Sanders is particularly worried about a proposed provision that would nullify existing state programs to limit emissions. Vermont is among those states that have paved the way for national carbon regulations, and the bill would remove the ability of states to set tougher restrictions on carbon dioxide than those passed by the federal government. Sanders describes this as "a huge mistake," writing that "we should definitely set a floor, but not a ceiling." He also expresses reservations about new loan guarantees for nuclear power, expanded offshore drilling, and the bill’s likely giveaways to coal. "I do not want to see a global warming bill become an bonanza for the coal industry," he writes.

Sanders is also worried about what's not in the outline of the bill that the senators are circulating. In particular, he thinks that their plan doesn't do enough to promote energy efficiency, develop a renewable energy industry, and provide incentives for green jobs.

Kerry, Graham and Lieberman clearly believe that the industry support is crucial to winning 60 votes for a climate bill this year. But in this effort, they're neglecting the Senate's environmental champions. As one Democratic aide told me recently, "They've pretty much ignored the whole left wing … They just take everyone for granted."

Lieberman brushed off such criticisms last week, telling reporters, "In the end this will be one of those cases where everybody will be a little unhappy… But if they’re mostly happy that we've done something constructive, it will pass." Maybe Lieberman's right. But at the moment, the senators who should be the most enthusiastic cheerleaders for this effort are sitting disgruntled on the sidelines.

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Greenpeace Spoofs Offshore Drilling in New Ad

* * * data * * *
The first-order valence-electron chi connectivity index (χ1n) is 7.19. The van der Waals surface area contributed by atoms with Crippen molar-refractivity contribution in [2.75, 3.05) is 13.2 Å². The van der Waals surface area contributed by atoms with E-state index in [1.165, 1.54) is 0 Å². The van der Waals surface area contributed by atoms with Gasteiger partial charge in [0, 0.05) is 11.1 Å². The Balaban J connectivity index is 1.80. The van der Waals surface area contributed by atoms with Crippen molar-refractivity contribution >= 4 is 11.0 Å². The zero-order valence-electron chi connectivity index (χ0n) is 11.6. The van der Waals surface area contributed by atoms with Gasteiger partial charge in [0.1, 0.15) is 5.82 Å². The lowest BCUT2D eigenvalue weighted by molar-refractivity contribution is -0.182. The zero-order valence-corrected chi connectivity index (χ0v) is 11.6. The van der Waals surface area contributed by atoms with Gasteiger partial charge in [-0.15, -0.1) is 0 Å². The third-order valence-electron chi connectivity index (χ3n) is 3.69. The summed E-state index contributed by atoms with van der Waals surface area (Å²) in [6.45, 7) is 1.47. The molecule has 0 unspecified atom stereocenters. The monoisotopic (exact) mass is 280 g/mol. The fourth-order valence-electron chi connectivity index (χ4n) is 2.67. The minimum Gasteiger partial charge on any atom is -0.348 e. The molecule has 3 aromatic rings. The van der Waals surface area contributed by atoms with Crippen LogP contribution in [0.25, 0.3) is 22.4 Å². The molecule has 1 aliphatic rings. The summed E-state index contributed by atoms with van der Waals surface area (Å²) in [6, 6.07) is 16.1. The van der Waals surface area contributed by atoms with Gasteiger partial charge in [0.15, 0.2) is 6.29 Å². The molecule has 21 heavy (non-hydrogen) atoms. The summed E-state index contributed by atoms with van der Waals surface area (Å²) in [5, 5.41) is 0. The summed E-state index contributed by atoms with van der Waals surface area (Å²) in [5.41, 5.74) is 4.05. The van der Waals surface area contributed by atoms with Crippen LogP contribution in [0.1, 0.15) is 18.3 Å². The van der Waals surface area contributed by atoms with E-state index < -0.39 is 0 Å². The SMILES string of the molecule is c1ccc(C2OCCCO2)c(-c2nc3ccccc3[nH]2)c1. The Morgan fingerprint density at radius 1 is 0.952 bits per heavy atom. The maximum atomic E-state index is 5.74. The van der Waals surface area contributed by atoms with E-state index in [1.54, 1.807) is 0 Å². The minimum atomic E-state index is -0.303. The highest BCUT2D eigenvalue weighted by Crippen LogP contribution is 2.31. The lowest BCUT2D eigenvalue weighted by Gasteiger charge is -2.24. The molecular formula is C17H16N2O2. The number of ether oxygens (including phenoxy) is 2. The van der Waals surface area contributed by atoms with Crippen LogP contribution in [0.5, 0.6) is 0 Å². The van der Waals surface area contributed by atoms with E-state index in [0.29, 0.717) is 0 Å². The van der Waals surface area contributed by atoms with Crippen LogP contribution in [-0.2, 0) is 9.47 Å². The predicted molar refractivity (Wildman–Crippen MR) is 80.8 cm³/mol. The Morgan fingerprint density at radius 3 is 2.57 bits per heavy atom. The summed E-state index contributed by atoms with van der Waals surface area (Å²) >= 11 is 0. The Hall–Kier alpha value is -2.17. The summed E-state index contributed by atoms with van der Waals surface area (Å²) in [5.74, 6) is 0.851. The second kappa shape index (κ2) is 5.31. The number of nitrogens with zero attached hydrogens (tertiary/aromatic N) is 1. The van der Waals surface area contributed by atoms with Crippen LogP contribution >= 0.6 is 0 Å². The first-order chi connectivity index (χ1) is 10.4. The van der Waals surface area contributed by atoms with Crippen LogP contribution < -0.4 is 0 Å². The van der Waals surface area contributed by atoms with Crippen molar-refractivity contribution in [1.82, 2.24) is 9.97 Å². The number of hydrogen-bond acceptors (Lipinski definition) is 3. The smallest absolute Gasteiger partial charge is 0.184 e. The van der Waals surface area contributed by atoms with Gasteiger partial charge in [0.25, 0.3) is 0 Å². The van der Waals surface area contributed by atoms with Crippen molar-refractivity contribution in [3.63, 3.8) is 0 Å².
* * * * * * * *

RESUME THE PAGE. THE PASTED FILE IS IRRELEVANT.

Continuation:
| Mon Mar. 29, 2010 9:07 AM EDT

Greenpeace's PolluterWatch brings us a new love story, this one bringing new meaning to the phrase, "Drill, baby, drill." In their latest, "Rex" (a spoof of ExxonMobil CEO Rex Tillerson) meets "Bob" (Virginia’s new Republican Gov. Bob McDonnell), and the two realize that they’re a match made in offshore heaven.

"I do have exotic tastes, if you know what I mean,” says Rex, referring to his previous lovers from the Middle East. But now he’s looking for "something closer to home." Via PolluterHarmony, he meets Bob, who’s "Full of energy, ready to drill." And Bob’s OK with an open relationship, though he helps Rex see the beauty of the idea "Think globally, drill locally."

The ads, of course, are meant to spoof McDonnell’s pledge to open up Virginia’s coast line to drilling, and Tillerson's desire to drill more domestically (an opportunity he may get via climate and energy legislation). McDonnell campaigned on the issue, and has been pressing the Department of Interior to approve drilling in the region. Earlier this month signed off on plans to develop the coast.

Here’s the latest PolluterHarmony spot:

Who Eats Geoengineering Risk? (Asilomar Dispatch 2)

| Mon Mar. 29, 2010 7:00 AM EDT

During a panel discussion at last week's Asilomar International Conference on Climate Intervention Technologies, Mashahiro Sugiyama, a researcher for Japan's Central Research Institute of Electric Power Industry, stepped to the microphone to point out the obvious: Nearly everyone in the room was from the United States and the United Kingdom. There were no researchers from China, Russia, or Africa at the conference—and just one from India.

Afterward, Sugiyama stressed to me that while most climate-intervention research is being done in America and the UK, the Asilomar meeting was about more than science. The goal, he said, was to develop ground rules to help scientists navigate the legal, ethical, and political implications of proposed strategies to counter global warming—and to work with governments and global coalitions to regulate them appropriately.

According to David Keith, a researcher at the University of Calgary who has studied climate intervention for 20 years, long-term field tests are the only way to truly predict how spraying sulfur aerosols into the atmosphere—one proposed climate intervention—will affect global temperature, weather, and other factors. The tests themselves could lead to drought and dangerous weather patterns; entire communities could suffer, and people might well die. "You need input from other countries, and I do not see many here," Sugiyama said.

How Our Cell Phones Kill Gorillas

| Mon Mar. 29, 2010 6:10 AM EDT